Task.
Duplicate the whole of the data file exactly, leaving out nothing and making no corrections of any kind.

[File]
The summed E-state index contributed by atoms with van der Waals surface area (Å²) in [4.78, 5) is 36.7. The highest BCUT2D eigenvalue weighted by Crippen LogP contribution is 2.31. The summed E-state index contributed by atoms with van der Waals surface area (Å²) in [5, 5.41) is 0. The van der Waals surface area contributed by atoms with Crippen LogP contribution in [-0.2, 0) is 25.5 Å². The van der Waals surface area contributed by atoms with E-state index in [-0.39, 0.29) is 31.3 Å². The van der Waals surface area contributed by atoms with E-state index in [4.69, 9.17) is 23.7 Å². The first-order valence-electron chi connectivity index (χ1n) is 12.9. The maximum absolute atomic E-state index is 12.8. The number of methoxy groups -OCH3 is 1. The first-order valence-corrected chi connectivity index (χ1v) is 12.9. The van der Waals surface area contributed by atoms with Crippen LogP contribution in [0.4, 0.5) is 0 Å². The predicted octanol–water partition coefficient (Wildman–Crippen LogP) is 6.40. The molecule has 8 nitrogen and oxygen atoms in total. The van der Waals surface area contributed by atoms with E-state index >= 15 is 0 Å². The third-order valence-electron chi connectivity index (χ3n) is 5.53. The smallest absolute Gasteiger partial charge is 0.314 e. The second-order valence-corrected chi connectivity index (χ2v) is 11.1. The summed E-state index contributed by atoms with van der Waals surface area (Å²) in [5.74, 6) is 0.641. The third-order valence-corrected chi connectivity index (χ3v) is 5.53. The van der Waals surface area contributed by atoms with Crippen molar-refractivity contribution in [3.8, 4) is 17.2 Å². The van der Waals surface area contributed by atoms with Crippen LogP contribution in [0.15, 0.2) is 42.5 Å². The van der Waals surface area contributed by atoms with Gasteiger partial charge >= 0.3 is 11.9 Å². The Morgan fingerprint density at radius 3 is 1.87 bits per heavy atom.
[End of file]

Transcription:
The summed E-state index contributed by atoms with van der Waals surface area (Å²) in [4.78, 5) is 36.7. The highest BCUT2D eigenvalue weighted by Crippen LogP contribution is 2.31. The summed E-state index contributed by atoms with van der Waals surface area (Å²) in [5, 5.41) is 0. The van der Waals surface area contributed by atoms with Crippen LogP contribution in [-0.2, 0) is 25.5 Å². The van der Waals surface area contributed by atoms with E-state index in [-0.39, 0.29) is 31.3 Å². The van der Waals surface area contributed by atoms with E-state index in [4.69, 9.17) is 23.7 Å². The first-order valence-electron chi connectivity index (χ1n) is 12.9. The maximum absolute atomic E-state index is 12.8. The number of methoxy groups -OCH3 is 1. The first-order valence-corrected chi connectivity index (χ1v) is 12.9. The van der Waals surface area contributed by atoms with Crippen LogP contribution in [0.4, 0.5) is 0 Å². The predicted octanol–water partition coefficient (Wildman–Crippen LogP) is 6.40. The molecule has 8 nitrogen and oxygen atoms in total. The van der Waals surface area contributed by atoms with E-state index >= 15 is 0 Å². The third-order valence-electron chi connectivity index (χ3n) is 5.53. The smallest absolute Gasteiger partial charge is 0.314 e. The second-order valence-corrected chi connectivity index (χ2v) is 11.1. The summed E-state index contributed by atoms with van der Waals surface area (Å²) in [5.74, 6) is 0.641. The third-order valence-corrected chi connectivity index (χ3v) is 5.53. The van der Waals surface area contributed by atoms with Crippen molar-refractivity contribution in [3.8, 4) is 17.2 Å². The van der Waals surface area contributed by atoms with Crippen LogP contribution in [0.15, 0.2) is 42.5 Å². The van der Waals surface area contributed by atoms with Gasteiger partial charge >= 0.3 is 11.9 Å². The Morgan fingerprint density at radius 3 is 1.87 bits per heavy atom.